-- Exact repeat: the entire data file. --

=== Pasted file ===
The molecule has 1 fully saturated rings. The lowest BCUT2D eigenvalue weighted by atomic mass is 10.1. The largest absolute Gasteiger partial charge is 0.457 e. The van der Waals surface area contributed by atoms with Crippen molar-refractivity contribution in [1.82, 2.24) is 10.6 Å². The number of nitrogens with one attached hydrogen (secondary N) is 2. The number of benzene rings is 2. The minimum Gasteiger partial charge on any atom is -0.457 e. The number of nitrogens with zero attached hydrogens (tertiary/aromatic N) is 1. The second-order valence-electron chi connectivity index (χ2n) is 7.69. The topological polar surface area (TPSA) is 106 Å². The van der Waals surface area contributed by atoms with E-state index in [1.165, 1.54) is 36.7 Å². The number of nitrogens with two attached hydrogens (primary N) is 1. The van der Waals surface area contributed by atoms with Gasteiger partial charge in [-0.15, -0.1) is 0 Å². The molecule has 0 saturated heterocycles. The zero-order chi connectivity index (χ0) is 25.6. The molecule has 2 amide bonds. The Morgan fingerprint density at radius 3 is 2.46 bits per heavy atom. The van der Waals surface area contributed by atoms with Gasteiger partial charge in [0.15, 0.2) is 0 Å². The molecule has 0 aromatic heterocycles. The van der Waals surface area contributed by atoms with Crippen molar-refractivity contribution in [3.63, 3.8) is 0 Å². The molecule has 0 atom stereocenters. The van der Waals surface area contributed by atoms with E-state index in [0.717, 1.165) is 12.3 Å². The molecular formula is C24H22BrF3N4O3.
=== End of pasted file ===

The molecule has 1 fully saturated rings. The lowest BCUT2D eigenvalue weighted by atomic mass is 10.1. The largest absolute Gasteiger partial charge is 0.457 e. The van der Waals surface area contributed by atoms with Crippen molar-refractivity contribution in [1.82, 2.24) is 10.6 Å². The number of nitrogens with one attached hydrogen (secondary N) is 2. The number of benzene rings is 2. The minimum Gasteiger partial charge on any atom is -0.457 e. The number of nitrogens with zero attached hydrogens (tertiary/aromatic N) is 1. The second-order valence-electron chi connectivity index (χ2n) is 7.69. The topological polar surface area (TPSA) is 106 Å². The van der Waals surface area contributed by atoms with E-state index in [1.165, 1.54) is 36.7 Å². The number of nitrogens with two attached hydrogens (primary N) is 1. The van der Waals surface area contributed by atoms with Gasteiger partial charge in [-0.15, -0.1) is 0 Å². The molecule has 0 saturated heterocycles. The zero-order chi connectivity index (χ0) is 25.6. The molecule has 2 amide bonds. The Morgan fingerprint density at radius 3 is 2.46 bits per heavy atom. The van der Waals surface area contributed by atoms with Gasteiger partial charge in [0.15, 0.2) is 0 Å². The molecule has 0 aromatic heterocycles. The van der Waals surface area contributed by atoms with Crippen molar-refractivity contribution in [3.63, 3.8) is 0 Å². The molecule has 0 atom stereocenters. The van der Waals surface area contributed by atoms with E-state index in [0.717, 1.165) is 12.3 Å². The molecular formula is C24H22BrF3N4O3.